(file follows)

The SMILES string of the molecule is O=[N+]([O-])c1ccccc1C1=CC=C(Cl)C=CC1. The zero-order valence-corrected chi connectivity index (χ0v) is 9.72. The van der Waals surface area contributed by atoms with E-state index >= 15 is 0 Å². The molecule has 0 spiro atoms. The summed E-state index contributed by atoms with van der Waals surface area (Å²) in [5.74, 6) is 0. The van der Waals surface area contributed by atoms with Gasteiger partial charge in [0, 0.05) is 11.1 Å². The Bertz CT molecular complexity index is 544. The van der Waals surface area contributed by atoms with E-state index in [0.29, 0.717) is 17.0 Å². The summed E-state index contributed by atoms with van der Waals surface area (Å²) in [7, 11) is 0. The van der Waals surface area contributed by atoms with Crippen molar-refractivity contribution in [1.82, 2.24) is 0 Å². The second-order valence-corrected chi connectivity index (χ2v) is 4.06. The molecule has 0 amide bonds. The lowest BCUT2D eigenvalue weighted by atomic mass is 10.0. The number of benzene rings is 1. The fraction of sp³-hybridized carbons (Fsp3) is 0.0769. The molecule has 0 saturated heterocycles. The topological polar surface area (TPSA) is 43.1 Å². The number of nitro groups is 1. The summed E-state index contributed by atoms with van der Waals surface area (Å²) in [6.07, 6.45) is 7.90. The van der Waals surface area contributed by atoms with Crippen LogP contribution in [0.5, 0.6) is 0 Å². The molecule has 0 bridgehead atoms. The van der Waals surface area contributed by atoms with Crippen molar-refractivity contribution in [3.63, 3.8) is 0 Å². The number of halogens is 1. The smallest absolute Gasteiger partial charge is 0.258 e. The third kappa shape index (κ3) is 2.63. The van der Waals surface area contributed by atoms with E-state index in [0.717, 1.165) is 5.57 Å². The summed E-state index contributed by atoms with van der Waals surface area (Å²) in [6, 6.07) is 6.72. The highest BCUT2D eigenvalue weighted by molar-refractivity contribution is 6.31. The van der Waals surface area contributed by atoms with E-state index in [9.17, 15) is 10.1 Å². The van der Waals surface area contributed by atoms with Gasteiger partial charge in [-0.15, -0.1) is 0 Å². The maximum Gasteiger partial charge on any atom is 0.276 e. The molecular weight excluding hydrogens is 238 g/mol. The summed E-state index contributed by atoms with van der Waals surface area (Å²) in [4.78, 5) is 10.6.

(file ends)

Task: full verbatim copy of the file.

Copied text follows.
The SMILES string of the molecule is O=[N+]([O-])c1ccccc1C1=CC=C(Cl)C=CC1. The zero-order valence-corrected chi connectivity index (χ0v) is 9.72. The van der Waals surface area contributed by atoms with E-state index >= 15 is 0 Å². The molecule has 0 spiro atoms. The summed E-state index contributed by atoms with van der Waals surface area (Å²) in [5.74, 6) is 0. The van der Waals surface area contributed by atoms with Gasteiger partial charge in [0, 0.05) is 11.1 Å². The Bertz CT molecular complexity index is 544. The van der Waals surface area contributed by atoms with E-state index in [0.29, 0.717) is 17.0 Å². The summed E-state index contributed by atoms with van der Waals surface area (Å²) in [7, 11) is 0. The van der Waals surface area contributed by atoms with Crippen molar-refractivity contribution in [1.82, 2.24) is 0 Å². The second-order valence-corrected chi connectivity index (χ2v) is 4.06. The molecule has 0 amide bonds. The lowest BCUT2D eigenvalue weighted by atomic mass is 10.0. The number of benzene rings is 1. The fraction of sp³-hybridized carbons (Fsp3) is 0.0769. The molecule has 0 saturated heterocycles. The topological polar surface area (TPSA) is 43.1 Å². The number of nitro groups is 1. The summed E-state index contributed by atoms with van der Waals surface area (Å²) in [6.07, 6.45) is 7.90. The van der Waals surface area contributed by atoms with Crippen LogP contribution in [0.5, 0.6) is 0 Å². The molecule has 0 bridgehead atoms. The van der Waals surface area contributed by atoms with Crippen molar-refractivity contribution in [3.63, 3.8) is 0 Å². The number of halogens is 1. The smallest absolute Gasteiger partial charge is 0.258 e. The third kappa shape index (κ3) is 2.63. The van der Waals surface area contributed by atoms with E-state index in [0.717, 1.165) is 5.57 Å². The summed E-state index contributed by atoms with van der Waals surface area (Å²) in [6, 6.07) is 6.72. The highest BCUT2D eigenvalue weighted by molar-refractivity contribution is 6.31. The van der Waals surface area contributed by atoms with E-state index in [9.17, 15) is 10.1 Å². The van der Waals surface area contributed by atoms with Gasteiger partial charge in [-0.15, -0.1) is 0 Å². The maximum Gasteiger partial charge on any atom is 0.276 e. The molecular weight excluding hydrogens is 238 g/mol. The summed E-state index contributed by atoms with van der Waals surface area (Å²) in [4.78, 5) is 10.6.